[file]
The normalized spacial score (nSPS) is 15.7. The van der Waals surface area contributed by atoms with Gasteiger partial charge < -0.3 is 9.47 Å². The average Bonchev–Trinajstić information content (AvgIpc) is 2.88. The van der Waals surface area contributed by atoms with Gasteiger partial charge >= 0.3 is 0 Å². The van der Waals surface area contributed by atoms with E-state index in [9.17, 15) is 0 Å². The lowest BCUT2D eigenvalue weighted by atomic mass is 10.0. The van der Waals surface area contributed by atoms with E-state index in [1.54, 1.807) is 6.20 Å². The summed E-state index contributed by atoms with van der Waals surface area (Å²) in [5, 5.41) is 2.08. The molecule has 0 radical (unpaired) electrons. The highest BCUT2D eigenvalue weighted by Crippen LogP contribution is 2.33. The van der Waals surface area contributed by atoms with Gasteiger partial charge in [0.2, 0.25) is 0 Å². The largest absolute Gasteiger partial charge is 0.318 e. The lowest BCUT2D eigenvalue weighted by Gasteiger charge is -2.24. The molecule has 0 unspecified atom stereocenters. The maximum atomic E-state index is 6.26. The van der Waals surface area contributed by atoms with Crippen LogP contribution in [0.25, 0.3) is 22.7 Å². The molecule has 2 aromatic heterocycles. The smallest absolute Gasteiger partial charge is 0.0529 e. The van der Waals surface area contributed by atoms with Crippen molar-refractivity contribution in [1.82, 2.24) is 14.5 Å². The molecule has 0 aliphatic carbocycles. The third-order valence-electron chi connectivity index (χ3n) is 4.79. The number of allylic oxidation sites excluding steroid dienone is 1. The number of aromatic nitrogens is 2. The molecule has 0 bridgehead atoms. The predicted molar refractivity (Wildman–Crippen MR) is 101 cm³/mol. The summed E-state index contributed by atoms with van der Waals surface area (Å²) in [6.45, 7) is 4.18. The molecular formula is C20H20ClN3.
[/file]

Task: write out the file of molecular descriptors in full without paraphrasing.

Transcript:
The normalized spacial score (nSPS) is 15.7. The van der Waals surface area contributed by atoms with Gasteiger partial charge < -0.3 is 9.47 Å². The average Bonchev–Trinajstić information content (AvgIpc) is 2.88. The van der Waals surface area contributed by atoms with Gasteiger partial charge >= 0.3 is 0 Å². The van der Waals surface area contributed by atoms with E-state index in [9.17, 15) is 0 Å². The lowest BCUT2D eigenvalue weighted by atomic mass is 10.0. The van der Waals surface area contributed by atoms with E-state index in [1.54, 1.807) is 6.20 Å². The summed E-state index contributed by atoms with van der Waals surface area (Å²) in [5, 5.41) is 2.08. The molecule has 0 radical (unpaired) electrons. The highest BCUT2D eigenvalue weighted by Crippen LogP contribution is 2.33. The van der Waals surface area contributed by atoms with Gasteiger partial charge in [0.2, 0.25) is 0 Å². The largest absolute Gasteiger partial charge is 0.318 e. The lowest BCUT2D eigenvalue weighted by Gasteiger charge is -2.24. The molecule has 0 unspecified atom stereocenters. The maximum atomic E-state index is 6.26. The van der Waals surface area contributed by atoms with Crippen LogP contribution in [0.25, 0.3) is 22.7 Å². The molecule has 2 aromatic heterocycles. The smallest absolute Gasteiger partial charge is 0.0529 e. The van der Waals surface area contributed by atoms with Crippen molar-refractivity contribution in [1.82, 2.24) is 14.5 Å². The molecule has 0 aliphatic carbocycles. The third-order valence-electron chi connectivity index (χ3n) is 4.79. The number of allylic oxidation sites excluding steroid dienone is 1. The number of aromatic nitrogens is 2. The molecule has 0 bridgehead atoms. The predicted molar refractivity (Wildman–Crippen MR) is 101 cm³/mol. The summed E-state index contributed by atoms with van der Waals surface area (Å²) in [6.45, 7) is 4.18. The molecular formula is C20H20ClN3.